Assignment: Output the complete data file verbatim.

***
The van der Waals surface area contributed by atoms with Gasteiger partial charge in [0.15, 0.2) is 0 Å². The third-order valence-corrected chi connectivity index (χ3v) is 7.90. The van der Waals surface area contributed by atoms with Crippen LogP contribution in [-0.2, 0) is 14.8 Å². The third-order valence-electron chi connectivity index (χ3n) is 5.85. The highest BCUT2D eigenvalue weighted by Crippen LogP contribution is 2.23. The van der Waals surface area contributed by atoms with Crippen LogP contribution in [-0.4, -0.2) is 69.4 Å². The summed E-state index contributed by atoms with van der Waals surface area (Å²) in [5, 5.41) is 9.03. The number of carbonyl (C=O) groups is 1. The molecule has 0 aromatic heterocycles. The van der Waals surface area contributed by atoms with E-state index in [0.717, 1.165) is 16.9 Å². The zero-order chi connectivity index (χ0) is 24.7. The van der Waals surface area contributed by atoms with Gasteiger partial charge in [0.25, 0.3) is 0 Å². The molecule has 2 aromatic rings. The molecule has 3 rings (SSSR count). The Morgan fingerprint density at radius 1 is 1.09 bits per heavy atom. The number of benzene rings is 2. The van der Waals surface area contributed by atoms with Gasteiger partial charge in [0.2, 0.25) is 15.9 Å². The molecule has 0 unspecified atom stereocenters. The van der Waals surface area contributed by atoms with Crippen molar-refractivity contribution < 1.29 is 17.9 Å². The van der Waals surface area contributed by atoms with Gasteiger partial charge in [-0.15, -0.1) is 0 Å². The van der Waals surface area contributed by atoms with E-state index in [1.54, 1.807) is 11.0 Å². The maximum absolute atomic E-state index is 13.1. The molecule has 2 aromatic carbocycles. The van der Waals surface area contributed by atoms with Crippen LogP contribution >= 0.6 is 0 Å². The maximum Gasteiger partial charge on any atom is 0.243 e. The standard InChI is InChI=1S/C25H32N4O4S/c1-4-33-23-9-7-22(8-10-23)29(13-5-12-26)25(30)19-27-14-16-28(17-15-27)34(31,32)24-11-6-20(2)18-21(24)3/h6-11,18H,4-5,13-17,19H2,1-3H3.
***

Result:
The van der Waals surface area contributed by atoms with Gasteiger partial charge in [0.15, 0.2) is 0 Å². The third-order valence-corrected chi connectivity index (χ3v) is 7.90. The van der Waals surface area contributed by atoms with Crippen LogP contribution in [-0.2, 0) is 14.8 Å². The third-order valence-electron chi connectivity index (χ3n) is 5.85. The highest BCUT2D eigenvalue weighted by Crippen LogP contribution is 2.23. The van der Waals surface area contributed by atoms with Crippen LogP contribution in [-0.4, -0.2) is 69.4 Å². The summed E-state index contributed by atoms with van der Waals surface area (Å²) in [5, 5.41) is 9.03. The number of carbonyl (C=O) groups is 1. The molecule has 0 aromatic heterocycles. The van der Waals surface area contributed by atoms with E-state index in [0.717, 1.165) is 16.9 Å². The zero-order chi connectivity index (χ0) is 24.7. The van der Waals surface area contributed by atoms with Gasteiger partial charge in [0.25, 0.3) is 0 Å². The molecule has 2 aromatic rings. The molecule has 3 rings (SSSR count). The Morgan fingerprint density at radius 1 is 1.09 bits per heavy atom. The number of benzene rings is 2. The van der Waals surface area contributed by atoms with Gasteiger partial charge in [0.2, 0.25) is 15.9 Å². The molecule has 0 unspecified atom stereocenters. The van der Waals surface area contributed by atoms with Crippen molar-refractivity contribution < 1.29 is 17.9 Å². The van der Waals surface area contributed by atoms with Gasteiger partial charge in [-0.15, -0.1) is 0 Å². The van der Waals surface area contributed by atoms with E-state index in [1.54, 1.807) is 11.0 Å². The maximum absolute atomic E-state index is 13.1. The molecule has 2 aromatic carbocycles. The van der Waals surface area contributed by atoms with Crippen LogP contribution >= 0.6 is 0 Å². The maximum Gasteiger partial charge on any atom is 0.243 e. The standard InChI is InChI=1S/C25H32N4O4S/c1-4-33-23-9-7-22(8-10-23)29(13-5-12-26)25(30)19-27-14-16-28(17-15-27)34(31,32)24-11-6-20(2)18-21(24)3/h6-11,18H,4-5,13-17,19H2,1-3H3.